Strong ability to hear and become fascinated with tiny things.  My music tends to be very detailed, even if it’s just an underscore.  I know that most people won’t hear the detail in the context, but if it’s not there, I am completely unsatisfied.

Gestalt Finding the big picture can be hard. This can result in literal interpretation of communications, whether they be written or oral.

I force myself to deal with musical form that is satisfying for others.  A three minute pop song is OK but longer than that I tend to go for a pretty linear structure.  Sonata form baffles me – I like the sound and will happily ignore the structure!

Communicating Faces are a bit of a problem because I tend to look at part of the face rather than the whole.  A smiling mouth is a smile because it’s bigger than those lying eyes.

Impairments in “reciprocal social interactions” is a primary part of the diagnostic criteria for Asperger’s Syndrome. Music is frequently made and received in a social situation, so exploring this aspect has been of prime concern to this research.

Social Interactions
General Often told I have been rude and have no idea why.  Sometimes I realise myself that I put my foot in it, but often I just can’t see how I may have offended someone. The link here wasn’t me, but it illustrates the point nicely. This relates to empathy.

I see everyone as an equal and am not impressed by authority.  I assert my right to interact with anyone. On the other hand I have trouble dealing with the circle of acquaintance around me.  Who is a friend and who is a colleague?

I sometimes find myself rabbiting on about things I know and force myself to stop, then can’t find anything in common with anyone to say.  In the kitchen at parties.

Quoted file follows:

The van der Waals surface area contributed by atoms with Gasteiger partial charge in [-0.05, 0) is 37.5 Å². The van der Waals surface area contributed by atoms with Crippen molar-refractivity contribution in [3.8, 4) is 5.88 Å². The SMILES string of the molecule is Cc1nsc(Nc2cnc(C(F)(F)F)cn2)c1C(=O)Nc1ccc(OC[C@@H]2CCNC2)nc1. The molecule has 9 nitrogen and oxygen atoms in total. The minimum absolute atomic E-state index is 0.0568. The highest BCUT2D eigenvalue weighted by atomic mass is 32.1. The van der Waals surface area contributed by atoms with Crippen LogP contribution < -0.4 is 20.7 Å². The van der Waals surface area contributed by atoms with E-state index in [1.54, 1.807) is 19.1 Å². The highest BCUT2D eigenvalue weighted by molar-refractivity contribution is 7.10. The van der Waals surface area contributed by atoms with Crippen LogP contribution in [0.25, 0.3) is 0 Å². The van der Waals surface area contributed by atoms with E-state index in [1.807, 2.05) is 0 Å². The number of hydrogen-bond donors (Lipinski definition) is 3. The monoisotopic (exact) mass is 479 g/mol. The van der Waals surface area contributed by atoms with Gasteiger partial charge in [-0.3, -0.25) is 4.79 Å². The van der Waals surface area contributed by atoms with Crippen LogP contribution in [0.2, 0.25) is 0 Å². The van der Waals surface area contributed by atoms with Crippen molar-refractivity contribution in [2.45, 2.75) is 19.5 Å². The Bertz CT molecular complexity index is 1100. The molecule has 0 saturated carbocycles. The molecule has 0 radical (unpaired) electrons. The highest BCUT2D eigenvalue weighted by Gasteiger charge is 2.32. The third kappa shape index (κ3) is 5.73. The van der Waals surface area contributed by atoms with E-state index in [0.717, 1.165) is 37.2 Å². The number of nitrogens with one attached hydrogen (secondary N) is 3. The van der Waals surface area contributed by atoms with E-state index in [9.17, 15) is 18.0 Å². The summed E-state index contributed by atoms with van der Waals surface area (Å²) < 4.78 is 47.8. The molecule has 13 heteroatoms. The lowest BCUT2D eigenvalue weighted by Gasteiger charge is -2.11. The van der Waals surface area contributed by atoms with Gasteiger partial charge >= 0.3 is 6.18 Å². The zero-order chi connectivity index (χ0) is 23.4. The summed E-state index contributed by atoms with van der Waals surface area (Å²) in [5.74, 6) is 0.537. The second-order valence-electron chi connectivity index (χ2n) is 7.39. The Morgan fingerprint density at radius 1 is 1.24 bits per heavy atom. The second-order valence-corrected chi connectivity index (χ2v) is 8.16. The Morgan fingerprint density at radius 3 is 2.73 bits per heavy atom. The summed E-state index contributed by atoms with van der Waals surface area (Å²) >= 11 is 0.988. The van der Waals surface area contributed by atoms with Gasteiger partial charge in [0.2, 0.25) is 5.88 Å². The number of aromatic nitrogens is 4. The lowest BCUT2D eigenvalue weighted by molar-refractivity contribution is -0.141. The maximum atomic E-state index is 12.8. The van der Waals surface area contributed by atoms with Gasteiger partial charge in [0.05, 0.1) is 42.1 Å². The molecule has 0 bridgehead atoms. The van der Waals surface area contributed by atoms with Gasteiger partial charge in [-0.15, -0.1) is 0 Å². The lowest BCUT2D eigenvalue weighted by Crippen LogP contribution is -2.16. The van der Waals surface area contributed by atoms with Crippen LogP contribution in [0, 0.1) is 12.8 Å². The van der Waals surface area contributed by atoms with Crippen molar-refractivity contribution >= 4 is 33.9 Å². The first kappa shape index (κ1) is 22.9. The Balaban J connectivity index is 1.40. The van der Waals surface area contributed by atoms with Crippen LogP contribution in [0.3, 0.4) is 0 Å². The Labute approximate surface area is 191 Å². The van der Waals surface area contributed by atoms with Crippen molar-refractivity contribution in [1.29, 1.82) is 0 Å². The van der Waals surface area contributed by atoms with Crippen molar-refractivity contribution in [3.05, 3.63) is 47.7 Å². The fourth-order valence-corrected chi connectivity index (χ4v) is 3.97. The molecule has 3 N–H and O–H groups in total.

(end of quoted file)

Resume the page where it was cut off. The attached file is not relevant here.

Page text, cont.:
Empathy Empathy is impaired.  There are multiple domains of empathy and my profile fits the phenotype identified for Asperger people.

The studio environment seems to be a catalyst for better empathy however.

Social Boundaries I am told that I tell people too much about personal things, such as money and family. Sometimes I find myself doing this and can’t seem to stop myself, knowing that my other half will be unimpressed.

The studio offers a known environment for interaction and is somewhat “safer”

Difficulties in recognising, regulating and expressing emotion is a central part of this investigation. Music is an affective experience for most people, but my own experience is quite different.

General Text – alexithymia
Anxiety Problems with depression as a co-morbidity Anxiety ,

I can tolerate so much and then explode, or implode. Alexithymia makes it difficult to interpret physical signs as indicators of emotional state.  Many Aspies tend to be more highly aroused emotionally than they think they are. See the thermometer on this page.

Music In Listening to and loving music is an intellectual rather than emotional connection for me. I am very rarely moved by music, although in combination with vision or drama or narrative I become very aroused.